Evaporative Emissions Testing Subaru:
The pressure control solenoid valve remains ON during this first part of the Evaporative Emissions Test. This indicates a leak in the evaporative emissions system, and the first part of the test has failed.
The results were quite different after the defective pressure control solenoid valve was replaced and the Enhanced Evaporative Emissions Test was repeated. When the pressure control solenoid valve was turned OFF, the fuel tank pressure reached -0.17 kPa. This indicates the system has been sealed and can be purged. The ECM recognizes the change in fuel tank pressure, and turns OFF the pressure control solenoid valve. The first part of the Enhanced Evaporative Emissions Test has passed.
To continue the Enhanced Evaporative Emissions Test, the vehicle was driven at a cruising speed between 45 and 80 mph. When the pressure control solenoid valve turned ON, the ECM recognized a fuel tank pressure change from negative to positive pressure, and the second part of the Enhanced Evaporative Emissions Test passed.
When the pressure control solenoid valve and vent solenoid valve are ON at the same time, the fuel tank pressure must drop to at least -1.333 kPa. The reading indicates -1.78 kPa, and the vehicle passes the third part of the Enhanced Evaporative Emissions Test.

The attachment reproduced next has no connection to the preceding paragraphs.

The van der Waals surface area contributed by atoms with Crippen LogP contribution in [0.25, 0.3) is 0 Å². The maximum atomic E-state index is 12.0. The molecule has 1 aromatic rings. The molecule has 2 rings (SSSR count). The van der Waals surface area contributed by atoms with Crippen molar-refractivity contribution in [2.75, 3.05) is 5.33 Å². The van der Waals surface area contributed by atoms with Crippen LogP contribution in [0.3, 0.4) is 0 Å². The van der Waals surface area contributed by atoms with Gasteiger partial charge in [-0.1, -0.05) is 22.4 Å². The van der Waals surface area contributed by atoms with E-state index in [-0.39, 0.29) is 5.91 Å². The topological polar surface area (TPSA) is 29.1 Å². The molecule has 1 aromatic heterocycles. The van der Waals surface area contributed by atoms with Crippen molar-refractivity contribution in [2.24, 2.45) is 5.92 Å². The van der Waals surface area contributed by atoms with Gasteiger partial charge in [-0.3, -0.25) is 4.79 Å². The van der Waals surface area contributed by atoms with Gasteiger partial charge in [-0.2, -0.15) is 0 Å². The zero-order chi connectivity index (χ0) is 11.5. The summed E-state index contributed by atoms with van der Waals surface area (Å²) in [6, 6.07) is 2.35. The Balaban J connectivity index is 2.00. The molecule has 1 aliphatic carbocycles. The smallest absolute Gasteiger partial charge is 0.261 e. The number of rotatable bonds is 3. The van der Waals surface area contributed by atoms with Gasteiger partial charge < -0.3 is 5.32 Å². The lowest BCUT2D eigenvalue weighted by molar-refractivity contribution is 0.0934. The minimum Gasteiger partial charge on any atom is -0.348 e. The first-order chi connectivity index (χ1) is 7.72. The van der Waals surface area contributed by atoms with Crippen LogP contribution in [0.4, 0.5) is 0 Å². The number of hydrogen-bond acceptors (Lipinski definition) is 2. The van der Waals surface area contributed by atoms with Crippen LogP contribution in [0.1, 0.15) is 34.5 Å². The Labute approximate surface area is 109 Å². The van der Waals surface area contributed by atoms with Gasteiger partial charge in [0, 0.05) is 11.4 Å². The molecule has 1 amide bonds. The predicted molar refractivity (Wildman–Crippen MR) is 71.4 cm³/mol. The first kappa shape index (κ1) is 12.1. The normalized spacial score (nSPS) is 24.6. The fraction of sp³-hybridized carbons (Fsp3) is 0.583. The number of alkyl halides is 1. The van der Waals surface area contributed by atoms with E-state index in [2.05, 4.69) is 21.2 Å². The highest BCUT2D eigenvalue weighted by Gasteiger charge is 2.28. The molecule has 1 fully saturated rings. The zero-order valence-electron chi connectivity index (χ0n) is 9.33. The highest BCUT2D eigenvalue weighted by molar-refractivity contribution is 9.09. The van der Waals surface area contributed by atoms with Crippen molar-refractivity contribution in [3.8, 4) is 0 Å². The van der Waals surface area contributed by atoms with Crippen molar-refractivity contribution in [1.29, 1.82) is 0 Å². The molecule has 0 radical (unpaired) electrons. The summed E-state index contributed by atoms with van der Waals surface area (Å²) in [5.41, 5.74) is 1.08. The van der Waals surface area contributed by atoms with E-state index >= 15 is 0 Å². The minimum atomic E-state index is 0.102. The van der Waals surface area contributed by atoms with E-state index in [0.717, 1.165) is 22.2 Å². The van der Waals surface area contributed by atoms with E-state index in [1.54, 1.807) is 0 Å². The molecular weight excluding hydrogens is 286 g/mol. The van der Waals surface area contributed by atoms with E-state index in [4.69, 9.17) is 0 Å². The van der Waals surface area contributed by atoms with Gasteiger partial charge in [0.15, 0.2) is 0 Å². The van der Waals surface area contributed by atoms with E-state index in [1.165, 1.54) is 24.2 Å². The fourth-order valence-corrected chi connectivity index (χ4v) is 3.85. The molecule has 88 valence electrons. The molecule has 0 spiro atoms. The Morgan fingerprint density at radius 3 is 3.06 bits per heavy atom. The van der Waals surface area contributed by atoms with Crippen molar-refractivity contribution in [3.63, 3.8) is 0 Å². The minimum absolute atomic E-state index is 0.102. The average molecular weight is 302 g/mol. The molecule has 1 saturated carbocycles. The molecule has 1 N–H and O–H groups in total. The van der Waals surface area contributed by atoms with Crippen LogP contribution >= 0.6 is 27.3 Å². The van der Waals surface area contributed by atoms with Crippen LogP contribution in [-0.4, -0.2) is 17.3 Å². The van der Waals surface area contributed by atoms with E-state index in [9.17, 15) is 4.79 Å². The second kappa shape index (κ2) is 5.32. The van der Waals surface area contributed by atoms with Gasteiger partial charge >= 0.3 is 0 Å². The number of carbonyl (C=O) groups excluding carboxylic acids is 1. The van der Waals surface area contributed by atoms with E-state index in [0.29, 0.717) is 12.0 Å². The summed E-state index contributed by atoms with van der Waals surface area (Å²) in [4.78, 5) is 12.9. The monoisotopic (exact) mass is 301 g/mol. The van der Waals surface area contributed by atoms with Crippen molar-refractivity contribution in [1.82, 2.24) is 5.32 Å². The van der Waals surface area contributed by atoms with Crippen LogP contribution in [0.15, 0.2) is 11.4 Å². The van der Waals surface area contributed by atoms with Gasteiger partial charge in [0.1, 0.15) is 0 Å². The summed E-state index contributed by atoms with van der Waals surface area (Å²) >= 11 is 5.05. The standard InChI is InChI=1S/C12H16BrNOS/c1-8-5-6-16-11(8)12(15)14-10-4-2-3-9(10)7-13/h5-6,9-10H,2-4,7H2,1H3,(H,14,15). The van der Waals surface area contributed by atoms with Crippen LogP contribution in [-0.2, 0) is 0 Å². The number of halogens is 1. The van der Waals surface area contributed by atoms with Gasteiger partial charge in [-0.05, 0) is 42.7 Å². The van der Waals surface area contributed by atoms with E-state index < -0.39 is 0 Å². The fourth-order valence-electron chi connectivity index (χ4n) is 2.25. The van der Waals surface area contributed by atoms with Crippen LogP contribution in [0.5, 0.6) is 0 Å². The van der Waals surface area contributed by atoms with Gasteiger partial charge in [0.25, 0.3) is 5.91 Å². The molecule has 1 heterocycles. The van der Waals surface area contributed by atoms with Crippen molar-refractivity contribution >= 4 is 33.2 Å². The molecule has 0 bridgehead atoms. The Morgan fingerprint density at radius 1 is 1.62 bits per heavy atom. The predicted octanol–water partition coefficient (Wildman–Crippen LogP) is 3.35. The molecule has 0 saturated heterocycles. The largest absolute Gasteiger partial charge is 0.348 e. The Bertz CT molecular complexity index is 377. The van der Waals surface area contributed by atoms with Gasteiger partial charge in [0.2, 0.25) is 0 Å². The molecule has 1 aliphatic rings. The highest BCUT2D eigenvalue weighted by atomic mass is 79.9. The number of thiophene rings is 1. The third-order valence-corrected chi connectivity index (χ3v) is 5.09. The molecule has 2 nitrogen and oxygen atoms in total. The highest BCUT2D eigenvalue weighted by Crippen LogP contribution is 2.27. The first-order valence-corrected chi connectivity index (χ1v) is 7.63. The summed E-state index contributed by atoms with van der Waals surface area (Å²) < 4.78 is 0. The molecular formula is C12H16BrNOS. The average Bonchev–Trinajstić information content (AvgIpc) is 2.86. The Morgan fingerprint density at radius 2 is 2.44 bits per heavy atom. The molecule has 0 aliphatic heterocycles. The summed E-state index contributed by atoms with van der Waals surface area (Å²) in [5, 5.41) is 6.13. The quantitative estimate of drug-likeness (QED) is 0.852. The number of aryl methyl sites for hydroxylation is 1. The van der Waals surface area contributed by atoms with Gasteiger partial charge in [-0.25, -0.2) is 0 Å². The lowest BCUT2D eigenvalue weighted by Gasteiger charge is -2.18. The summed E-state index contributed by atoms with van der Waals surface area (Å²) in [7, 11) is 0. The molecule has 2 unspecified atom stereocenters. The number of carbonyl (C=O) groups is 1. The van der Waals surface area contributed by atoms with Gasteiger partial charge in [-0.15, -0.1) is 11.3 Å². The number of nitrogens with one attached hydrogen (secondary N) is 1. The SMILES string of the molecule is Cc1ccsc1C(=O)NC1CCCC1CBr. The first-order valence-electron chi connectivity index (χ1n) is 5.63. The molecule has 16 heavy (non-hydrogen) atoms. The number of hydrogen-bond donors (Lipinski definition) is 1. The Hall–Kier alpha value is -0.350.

The vent solenoid valve turns OFF and the low pressure in the fuel tank begins to rise toward atmospheric pressure. The fourth part of the Enhanced Evaporative Emissions Test has passed and the vehicle is successfully repaired.
The vehicle’s OBD-II monitors can be used as a final verification that replacing the pressure control solenoid valve has successfully repaired the vehicle’s evaporative emissions problem and resulting P0440 DTC.
OBD-II monitors are scheduled to run under very precise conditions. If these conditions are not met for any reason, the monitor simply will not run to completion.
The Subaru evaporative emissions system monitor is a ‘leak up’ system. This means the evaporative system is put under a slight vacuum, and the ECM measures how much the system pressure rises over time.
Before the evaporative systems monitor will run, the ECM must see a pressure change in the fuel tank when the vehicle is first started and you begin to drive. The fuel tank must be less than half full. The vehicle must be cruising over 45 mph, but below 80 mph.